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Judge sets Illinois treasurer's motion to dismiss harassment suit for briefing; ruling not likely before June

By Bethany Krajelis | Apr 17, 2014

A federal judge today set a briefing schedule on Illinois Treasurer Dan Rutherford’s request to dismiss a former employee’s lawsuit accusing him of sexual harassment and political retaliation.

Before she doled out the dates that mean a ruling probably won't come before June, U.S. District Judge Joan Humphrey Lefkow appeared to question the merits of the retaliation allegation Edmund Michalowski lodged in February.

Filed about a month before the Republican gubernatorial primary that Rutherford went on to lose, Michalowski’s two-count complaint also names the treasurer’s chief of staff, Kyle Ham, as a defendant. Rutherford and Ham filed motions to dismiss the suit on Monday, asserting it fails to state a claim under federal rules of civil procedure.

At today’s brief status hearing, Lefkow asked Michalowski’s attorney, Alice Christine Svenson, to respond to the dismissal requests, specifically the defendants’ contentions that no political retaliation occurred under the First Amendment.

Michalowski, who worked for the treasurer’s office from 2011 until February, asserts he resigned as a result of the defendants’ conduct, which the suit describes as forced outside political work and sexual harassment from the treasurer, as well as retaliation after complaining about it to Ham.

Rutherford and Ham argued in their recent filings that Michalowski’s retaliation claim fails to meet the required standards because it doesn’t allege he engaged in activity protected by the First Amendment or show a link between his purportedly protected activity and any deprivation.

Citing a 1999 Seventh Circuit ruling over employee speech, they asserted in their motions that “Michalowski’s allegations are more in line with those of a ‘disgruntled public employee’; speaking on an issue of ‘personal interest’ by complaining of issues related to ‘office politics’ than those of a citizen raising an issue of public concern.”

After saying she “wasn’t prepared to actually argue” the motions at today’s hearing, Svenson told Lefkow she believes the suit sufficiently shows her client’s allegations were a matter of public concern, given that they dealt with political work for a state campaign.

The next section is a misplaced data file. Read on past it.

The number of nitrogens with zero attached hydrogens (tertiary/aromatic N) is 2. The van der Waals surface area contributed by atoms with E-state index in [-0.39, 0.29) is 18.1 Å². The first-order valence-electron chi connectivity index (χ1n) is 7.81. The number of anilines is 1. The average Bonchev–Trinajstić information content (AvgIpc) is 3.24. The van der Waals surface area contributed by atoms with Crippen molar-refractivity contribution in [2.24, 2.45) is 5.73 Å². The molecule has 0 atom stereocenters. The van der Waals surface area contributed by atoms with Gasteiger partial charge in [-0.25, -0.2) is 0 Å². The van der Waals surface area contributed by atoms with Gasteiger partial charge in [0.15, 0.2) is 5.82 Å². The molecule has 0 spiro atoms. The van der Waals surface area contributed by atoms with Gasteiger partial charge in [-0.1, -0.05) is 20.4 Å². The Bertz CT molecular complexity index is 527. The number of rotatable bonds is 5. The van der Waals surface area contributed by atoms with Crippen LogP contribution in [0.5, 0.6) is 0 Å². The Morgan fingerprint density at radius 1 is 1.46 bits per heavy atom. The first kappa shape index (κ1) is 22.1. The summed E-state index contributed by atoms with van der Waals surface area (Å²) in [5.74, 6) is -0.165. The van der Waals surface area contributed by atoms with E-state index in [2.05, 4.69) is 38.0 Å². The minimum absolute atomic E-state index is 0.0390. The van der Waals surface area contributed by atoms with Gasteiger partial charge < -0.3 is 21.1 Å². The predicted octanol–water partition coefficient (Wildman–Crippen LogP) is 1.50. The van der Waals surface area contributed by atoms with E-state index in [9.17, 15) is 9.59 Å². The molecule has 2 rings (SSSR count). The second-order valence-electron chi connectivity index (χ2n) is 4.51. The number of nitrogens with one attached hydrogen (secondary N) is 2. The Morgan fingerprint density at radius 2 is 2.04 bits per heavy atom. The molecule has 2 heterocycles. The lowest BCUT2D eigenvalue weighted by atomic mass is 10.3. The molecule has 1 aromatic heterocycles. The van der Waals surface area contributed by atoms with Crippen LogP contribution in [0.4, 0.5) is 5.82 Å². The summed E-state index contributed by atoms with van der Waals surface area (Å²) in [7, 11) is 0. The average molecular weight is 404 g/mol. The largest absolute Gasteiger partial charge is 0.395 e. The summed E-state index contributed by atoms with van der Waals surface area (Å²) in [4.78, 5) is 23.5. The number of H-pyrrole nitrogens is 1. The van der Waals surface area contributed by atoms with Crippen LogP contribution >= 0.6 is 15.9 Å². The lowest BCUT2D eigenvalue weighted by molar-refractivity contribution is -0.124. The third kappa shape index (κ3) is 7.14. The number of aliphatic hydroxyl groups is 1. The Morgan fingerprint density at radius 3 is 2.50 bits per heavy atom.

“How is that not a matter of a public concern?” she asked.

Following what sounded like a brief chuckle, Lefkow told Svenson “I’m asking the questions here.”

The judge went on to explain that typically when an employee makes a retaliation allegation, he claims he lost his job after speaking out against his boss. Lefkow likely said this in reference to the fact that Michalowski was not fired, but resigned.

Svenson told Lefkow her client suffered adverse job consequences after complaining about being pressured to engage in political work and those consequences forced him to resign. Michalowski, a licensed attorney who served as director of community affairs and marketing for the treasurer's office, now works at the Cook County Recorder of Deeds.

Lefkow said she wasn’t sure Svenson set that out in the complaint, which notes that Michalowski didn't get a raise or promotion and was berated in front of others in retaliation for complaining.

Although not discussed at today’s hearing, the suit also includes a sexual harassment and gender discrimination count that accuses Rutherford of “inappropriately grabbing [Michalowski’s] genitals; repeatedly ‘hitting on’ [him]’” and “making overt promises to Michalowski regarding his job if [he] ‘went along’ with Rutherford’s advances.”

Michalowski contends Rutherford subjected him to this, as well as offensive remarks and “unwarranted scrutiny and criticism,” from April 2011 to December 2013.

In his motion to dismiss, Rutherford “denies that the conduct Michalowski described in the complaint occurred” and points out the “suspect timing of this lawsuit and the motive behind it.” He also publicly denied the allegations at a press conference he held on the day the suit was filed.

Following today’s hearing, Svenson said the proceeding “went as expected” and that “we expect to defeat the motions to dismiss.”

Lefkow set a May 22 deadline for Svenson to respond to the dismissal requests and gave the defendants' attorneys until June 5 to submit their reply.

Rutherford’s motion to dismiss was submitted by Daniel T. Fahner, Robert L. Shuftan and Bilal Zaheer of Edwards Wildman Palmer LLP in Chicago, all of whom have all been appointed special assistant attorneys general.

Ham’s motion was filed by R. Douglas Rees, S. Ann Walls and Rachel Laird Tidwell-Neal with the Illinois Attorney General’s office.

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